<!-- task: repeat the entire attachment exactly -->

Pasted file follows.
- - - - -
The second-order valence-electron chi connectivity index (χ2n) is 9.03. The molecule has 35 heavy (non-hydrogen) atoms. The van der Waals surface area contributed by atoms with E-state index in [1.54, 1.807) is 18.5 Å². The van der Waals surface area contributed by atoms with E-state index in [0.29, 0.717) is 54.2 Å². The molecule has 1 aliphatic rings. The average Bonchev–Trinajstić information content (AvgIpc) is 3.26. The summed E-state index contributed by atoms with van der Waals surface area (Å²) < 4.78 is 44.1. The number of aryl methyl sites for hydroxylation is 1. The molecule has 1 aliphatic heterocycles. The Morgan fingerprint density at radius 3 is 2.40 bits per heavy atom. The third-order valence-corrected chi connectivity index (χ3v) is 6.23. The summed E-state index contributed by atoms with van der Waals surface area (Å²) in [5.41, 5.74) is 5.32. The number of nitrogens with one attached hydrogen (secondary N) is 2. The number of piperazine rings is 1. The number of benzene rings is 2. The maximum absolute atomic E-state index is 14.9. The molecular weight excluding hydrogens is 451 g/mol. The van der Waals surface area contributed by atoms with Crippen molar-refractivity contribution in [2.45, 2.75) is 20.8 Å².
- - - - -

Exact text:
The second-order valence-electron chi connectivity index (χ2n) is 9.03. The molecule has 35 heavy (non-hydrogen) atoms. The van der Waals surface area contributed by atoms with E-state index in [1.54, 1.807) is 18.5 Å². The van der Waals surface area contributed by atoms with E-state index in [0.29, 0.717) is 54.2 Å². The molecule has 1 aliphatic rings. The average Bonchev–Trinajstić information content (AvgIpc) is 3.26. The summed E-state index contributed by atoms with van der Waals surface area (Å²) < 4.78 is 44.1. The number of aryl methyl sites for hydroxylation is 1. The molecule has 1 aliphatic heterocycles. The Morgan fingerprint density at radius 3 is 2.40 bits per heavy atom. The third-order valence-corrected chi connectivity index (χ3v) is 6.23. The summed E-state index contributed by atoms with van der Waals surface area (Å²) in [5.41, 5.74) is 5.32. The number of nitrogens with one attached hydrogen (secondary N) is 2. The number of piperazine rings is 1. The number of benzene rings is 2. The maximum absolute atomic E-state index is 14.9. The molecular weight excluding hydrogens is 451 g/mol. The van der Waals surface area contributed by atoms with Crippen molar-refractivity contribution in [2.45, 2.75) is 20.8 Å².